Citizens Nat. Bank v. Phillips

Annotate this Case

73 S.E.2d 323 (1952)

236 N.C. 470

CITIZENS NAT. BANK v. PHILLIPS.

No. 388.

Supreme Court of North Carolina.

November 19, 1952.

*324 Smathers & Carpenter, Lewis B. Carpenter, Charlotte, and Hartsell & Hartsell, Concord, for defendant, appellant.

John Hugh Williams, Concord, for plaintiff, appellee.

JOHNSON, Justice.

The defendant's exceptions relate (1) to the refusal of the trial court to allow the motion for judgment as of nonsuit and (2) to the charge of the court.

1. The refusal to nonsuit.These in substance are the material facts developed by the evidence: Plaintiff's intestate, H. T. Helms, age 62, was struck on the morning of 6 December, 1950, at about 6:30 o'clock, while it was still dark. He was in the act of crossing from the east side of S. Union Street to the west side at a point a short distance north of the intersection of Hillcrest Drive with S. Union Street. Hillcrest Drive exists only on one side of S. Union Street and joins it on the south side. S. Union Street is a link in U. S. 29-A and N. C. 601 and 151, and is one of the more heavily traveled streets and arterial highways in the City of Concord. The street runs generally north and south. It is straight for two-fifths of a mile north of the scene of the collision and for over a block to the south. It is 35 feet and 7 inches wide from curb to curb, and is paved with black asphalt. The center of the street is marked with a broken, intermittent, white painted line.

Immediately prior to the impact three automobiles were traveling in a northerly direction on the east side of S. Union Street. The first was operated by A. L. Mauney, the second by J. A. Bangle, and the third by the defendant Phillips. The headlights on all three cars were burning. There was no on-coming traffic in sight on the west side of S. Union Street. It was in a residential district, and no cars were parked on the east side of this street. There was no marked crosswalk at or near the place where the intestate was crossing the street.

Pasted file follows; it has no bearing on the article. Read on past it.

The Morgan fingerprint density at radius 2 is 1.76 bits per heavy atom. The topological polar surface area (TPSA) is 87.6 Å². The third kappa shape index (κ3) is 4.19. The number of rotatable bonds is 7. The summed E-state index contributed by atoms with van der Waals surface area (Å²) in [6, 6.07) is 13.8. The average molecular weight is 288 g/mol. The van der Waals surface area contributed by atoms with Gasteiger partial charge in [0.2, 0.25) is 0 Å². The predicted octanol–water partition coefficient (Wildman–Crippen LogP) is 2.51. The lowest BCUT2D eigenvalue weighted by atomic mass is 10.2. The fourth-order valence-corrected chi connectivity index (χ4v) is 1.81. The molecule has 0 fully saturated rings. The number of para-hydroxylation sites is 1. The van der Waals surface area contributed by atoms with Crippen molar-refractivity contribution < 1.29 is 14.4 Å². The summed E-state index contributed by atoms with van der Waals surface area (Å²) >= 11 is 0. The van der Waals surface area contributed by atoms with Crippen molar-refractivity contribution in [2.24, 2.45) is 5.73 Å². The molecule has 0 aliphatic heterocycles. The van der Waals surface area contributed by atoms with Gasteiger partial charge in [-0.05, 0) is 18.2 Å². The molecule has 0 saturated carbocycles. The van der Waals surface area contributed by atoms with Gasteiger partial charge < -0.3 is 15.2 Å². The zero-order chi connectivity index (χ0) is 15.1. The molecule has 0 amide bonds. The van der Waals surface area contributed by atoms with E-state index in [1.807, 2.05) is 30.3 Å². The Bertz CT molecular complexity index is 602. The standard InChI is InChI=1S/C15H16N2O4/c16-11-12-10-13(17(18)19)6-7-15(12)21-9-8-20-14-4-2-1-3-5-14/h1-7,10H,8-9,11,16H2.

Bangle overtook and passed the Mauney car at or near the intersection of Hillcrest Drive. Then the defendant Phillips, after passing the intersection of Hillcrest Drive, undertook to pass the Mauney car. In doing so, the defendant pulled widely to the left, speeded up to a position about abreast the Mauney car, and then it was that the intestate was struck by the front of the defendant's car.

The point of impact, pointed out to the officers by the defendantalso indicated by blood stains on the pavement and broken headlight glasswas 94½ feet from the intersection of Hillcrest Drive and within the two lines of skid marks made by the defendant's car. The east mark, made by the right set of the defendant's car wheels, was 5 feet west of the center line of the street. The west mark, made by the left set of the defendant's car wheels, was about 8 feet from the west curb. The west mark was 46 feet long and the east mark 40 feet long. The point of impact, within these skid marks, was about 10 feet south of the north ends thereof. The body of intestate came to rest on the west side of S. Union Street, with his head against the curb at a driveway approximately 24 feet from the point of impact and 118½ feet from the intersection of Hillcrest Drive. The defendant's automobile came to a stop a short distance from the body (exact distance not given) and 9 feet and 7 inches from the west curb.

A street light was over the intersection of S. Union Street and Hillcrest Drive. There was also a street light on the west side of S. Union Street about 50 feet north of the point of impact. However, there is no evidence as to the extent of illumination which these lights afforded.